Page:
Evolution of Caps in China
Cap was invented long ago in China. For example, in Chinese idioms, there are "Yi Guan Chu Chu" (neatly dressed both in clothes and in cap), and "Guan Mian Tang Huang (elegant and stately in dressing)", and so on. The "Guan" and "Mian" here refer to cap.
The code of wearing caps was an important part in China's costume code: when a man reached the age of 20, he began to wear cap, and on that occasion there was a ceremony called "Guanli (Ceremony of the Cap)", indicating that he had grown up.
The cap in ancient China was not the same as the present-day one. It had only a narrow ridge covering only part of the calvaria, not like today's cap that covers the whole head.
After the cap came into being, hierachical rule in terms of social status was applied to it: a poor person with a low social status was not allowed to wear a cap. The rule on cap wearing was different from dynasty to dynasty.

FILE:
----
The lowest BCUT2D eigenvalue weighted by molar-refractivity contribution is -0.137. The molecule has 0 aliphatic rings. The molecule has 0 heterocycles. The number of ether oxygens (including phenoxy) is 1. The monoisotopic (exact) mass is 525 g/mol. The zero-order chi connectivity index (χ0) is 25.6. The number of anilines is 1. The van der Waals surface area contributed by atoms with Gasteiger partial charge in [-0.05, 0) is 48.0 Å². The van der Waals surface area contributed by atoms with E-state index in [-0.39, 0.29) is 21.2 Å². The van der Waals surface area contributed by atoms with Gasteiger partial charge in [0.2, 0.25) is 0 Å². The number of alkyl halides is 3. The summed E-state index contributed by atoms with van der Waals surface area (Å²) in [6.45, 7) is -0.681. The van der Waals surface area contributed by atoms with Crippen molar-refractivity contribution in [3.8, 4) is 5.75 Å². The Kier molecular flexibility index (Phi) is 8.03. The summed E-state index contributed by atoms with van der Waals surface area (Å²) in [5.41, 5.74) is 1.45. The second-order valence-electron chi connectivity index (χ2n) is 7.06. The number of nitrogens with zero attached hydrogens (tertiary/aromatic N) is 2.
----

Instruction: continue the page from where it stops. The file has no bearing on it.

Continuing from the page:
In the Han Dynasty (206BC-220AD), the shape of the cap was already similar to that of today. Cap must be matched with a headband. A lowly person could only wear a headband, and a minor was only allowed to wear a hollow headband. The influence of such a rule lasted until the Ming Dynasty (1368-1644).